ramdisk for linux: mount /ramdisk

ramdisk for linux: mount /ramdisk

Post by Ray Ead » Thu, 11 Feb 1999 04:00:00



Here's a feature I would like--anyone else seen something like this:

I would like to be able to mount a ram disk in the filesystem,
somewhat like an Amiga ramdisk.  

# cat /etc/fstab
/dev/hda6                  /                    ext2    defaults
/dev/hda1                  /boot                ext2    defaults
8megs of physical memory   /mnt/ramdisk         ram     defaults

# mount /mnt/ramdisk

This would be terribly convenient.  Anyone else wondered about this?

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ramdisk for linux: mount /ramdisk

Post by Tom Fawcet » Fri, 12 Feb 1999 04:00:00



> Here's a feature I would like--anyone else seen something like this:

> I would like to be able to mount a ram disk in the filesystem,
> somewhat like an Amiga ramdisk.  

> # cat /etc/fstab
> /dev/hda6             /                    ext2    defaults
> /dev/hda1             /boot                ext2    defaults
> 8megs of physical memory   /mnt/ramdisk            ram     defaults

> # mount /mnt/ramdisk

> This would be terribly convenient.  Anyone else wondered about this?

Linux has a ramdisk driver.  You should read about it.
/usr/src/linux/Documentation/ramdisk.txt

Since ram is volatile and doesn't keep a filesystem between boots, I'm not
sure what you expect your "mount /mnt/ramdisk" command to do.

-Tom

 
 
 

ramdisk for linux: mount /ramdisk

Post by Steve Marton » Fri, 12 Feb 1999 04:00:00



>I would like to be able to mount a ram disk in the filesystem,
>somewhat like an Amiga ramdisk.  
># cat /etc/fstab
>/dev/hda6              /                    ext2    defaults
>/dev/hda1              /boot                ext2    defaults
>8megs of physical memory   /mnt/ramdisk             ram     defaults
># mount /mnt/ramdisk
>This would be terribly convenient.  Anyone else wondered about this?

In DOS/Windows I use a 32MB ramdrive for almost all my activity.  I
have, from time to time, set up ramdrives in linux, but because of the
superior memory management in linux there just doesn't seem to be much
added benefit.
--
 
 
 

ramdisk for linux: mount /ramdisk

Post by Karsten M. Sel » Mon, 15 Feb 1999 04:00:00



> Here's a feature I would like--anyone else seen something like this:

> I would like to be able to mount a ram disk in the filesystem,
> somewhat like an Amiga ramdisk.

> # cat /etc/fstab
> /dev/hda6                  /                    ext2    defaults
> /dev/hda1                  /boot                ext2    defaults
> 8megs of physical memory   /mnt/ramdisk         ram     defaults

> # mount /mnt/ramdisk

> This would be terribly convenient.  Anyone else wondered about this?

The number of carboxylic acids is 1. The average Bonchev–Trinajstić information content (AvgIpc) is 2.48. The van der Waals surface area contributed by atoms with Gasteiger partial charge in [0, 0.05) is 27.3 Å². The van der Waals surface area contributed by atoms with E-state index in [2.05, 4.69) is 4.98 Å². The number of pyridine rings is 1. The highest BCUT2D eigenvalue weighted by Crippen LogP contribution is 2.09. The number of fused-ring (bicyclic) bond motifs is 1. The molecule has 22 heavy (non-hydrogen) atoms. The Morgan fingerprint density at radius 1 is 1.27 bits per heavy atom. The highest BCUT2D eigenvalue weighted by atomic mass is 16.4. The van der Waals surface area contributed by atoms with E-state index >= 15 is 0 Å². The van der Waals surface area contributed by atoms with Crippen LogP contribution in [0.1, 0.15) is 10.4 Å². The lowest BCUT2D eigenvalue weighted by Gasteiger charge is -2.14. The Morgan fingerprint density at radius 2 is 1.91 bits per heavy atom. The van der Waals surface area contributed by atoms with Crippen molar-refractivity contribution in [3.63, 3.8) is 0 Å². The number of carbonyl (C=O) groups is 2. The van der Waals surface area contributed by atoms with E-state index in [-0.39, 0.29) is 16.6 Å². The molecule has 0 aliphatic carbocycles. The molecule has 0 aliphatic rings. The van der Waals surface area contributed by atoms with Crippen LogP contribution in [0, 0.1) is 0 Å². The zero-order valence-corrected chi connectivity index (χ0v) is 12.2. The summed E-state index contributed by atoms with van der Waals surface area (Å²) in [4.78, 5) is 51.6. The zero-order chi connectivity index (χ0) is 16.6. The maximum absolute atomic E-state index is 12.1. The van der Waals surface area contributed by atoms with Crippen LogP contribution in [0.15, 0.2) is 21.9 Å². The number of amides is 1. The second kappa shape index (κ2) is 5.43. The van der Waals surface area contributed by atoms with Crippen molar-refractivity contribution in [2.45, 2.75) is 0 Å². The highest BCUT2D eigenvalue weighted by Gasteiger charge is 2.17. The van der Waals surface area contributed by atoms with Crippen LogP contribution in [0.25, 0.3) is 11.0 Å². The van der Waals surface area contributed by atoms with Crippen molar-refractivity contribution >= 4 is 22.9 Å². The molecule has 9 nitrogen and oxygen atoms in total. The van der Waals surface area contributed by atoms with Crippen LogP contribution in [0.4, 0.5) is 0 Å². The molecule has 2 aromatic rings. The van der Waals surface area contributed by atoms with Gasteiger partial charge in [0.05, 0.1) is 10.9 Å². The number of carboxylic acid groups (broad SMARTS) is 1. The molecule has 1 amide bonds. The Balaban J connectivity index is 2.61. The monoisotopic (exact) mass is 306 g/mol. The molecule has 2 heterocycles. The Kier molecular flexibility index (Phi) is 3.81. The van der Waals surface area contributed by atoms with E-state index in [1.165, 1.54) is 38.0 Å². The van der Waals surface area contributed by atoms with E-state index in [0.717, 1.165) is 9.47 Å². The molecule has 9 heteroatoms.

I believe you'd have to create the filesystem, then mount the ramdisk.
This isn't something you can do automatically through your /etc/fstab
file, I'd make it part of my init.d sequence.  AFAIK, Linux defaults
ramdisks to 4 MB, I haven't messed around enough to find out how to
bypass this limitation.

For the poster (above) asking what the advantages of a ramdisk would be,
over, say, a cached disk partition, my understanding is:

 - A ramdisk is addressed as memory, not as a filesystem.  On a
   sufficiently volatile system, a given disk page will not remain in
   cache for long.

 - A ramdisk, OTOH, will be swapped out if system memory loads demand.
   This swapped image is _still_ addressed as memory, which is faster
   than the corresponding disk access.

....not that I've tested this myself, but that's the theory.

OTOH, a Sun E10K I used with 11GB RAM mounted as /tmp did perform fairly
spectacularly..... <g>

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ramdisk for linux: mount /ramdisk

Post by oak » Tue, 16 Feb 1999 04:00:00


This, or some variation, should work - assuming you've
got ramdisk supportin the kernel:

# I don't know if this line is really neccessary
bash# dd if=/dev/zero of=/dev/ram0 bs=1k count=8192

# These are:
bash# mkfs.ext2 /dev/ram0 8192
bash# mount /dev/ram0 /mnt/ramdisk

Ramdisks are very helpful. I don't care how good memory management is it can
never guess what you are going to do. If you have a lot of files being
written to /tmp for example , every time you write a file there you access
the drive not only writing the data but also writing time stamps  and access
time. Another way to go is to keep things from being written to disk by
extending the update time....I'm planning on extending update to something
like an hour or so! I'm going to purchase a power backup first though.

-Tony

 
 
 

1. problem with creating ramdisk: kernel loads, but hangs when it tries to mount ramdisk

Hi,

I built a ramdisk root partition for redhat 5.2, but it seems to crash as
soon as the kernel jumps to the ramdisk.
The last message I see is:
    VFS: Mounted root (ext2 fileseystem).

I built the ramdisk according to the instructions in docs/bootdisks
(followed it precisely)

Basically, I zeroed /dev/ram, made it an ext2 file system, and then mounted
it on /mnt.
I then created /mnt/dev, /mnt/etc, /mnt/bin, /mnt/sbin, /mnt/lib, /mnt/usr,
and /mnt/var
I populated dev with cp -dpR /dev /mnt
I then copied most of the /bin and /sbin binaries into their respective
locations.  I issued an ldd /mnt/bin/init and copied all of the libraries
required by init.  I stripped out the debug information with objmove from
the libraries and maintained symbolic links.

I then unmounted /mnt and copied the contents of /dev/ram to a file with a
dd if=/dev/ram of=rootfs bs=1k
It said there was a read/write error at this step.  Not sure what caused the
error.

Could someone post a generic redhat 5.2 (intel) ramdisk root partition (one
that can be mounted by the kernel and contains basic binaries)?  I would
really like to try a ramdisk that I know is working.

Thanks,

Oscar Stiffelman

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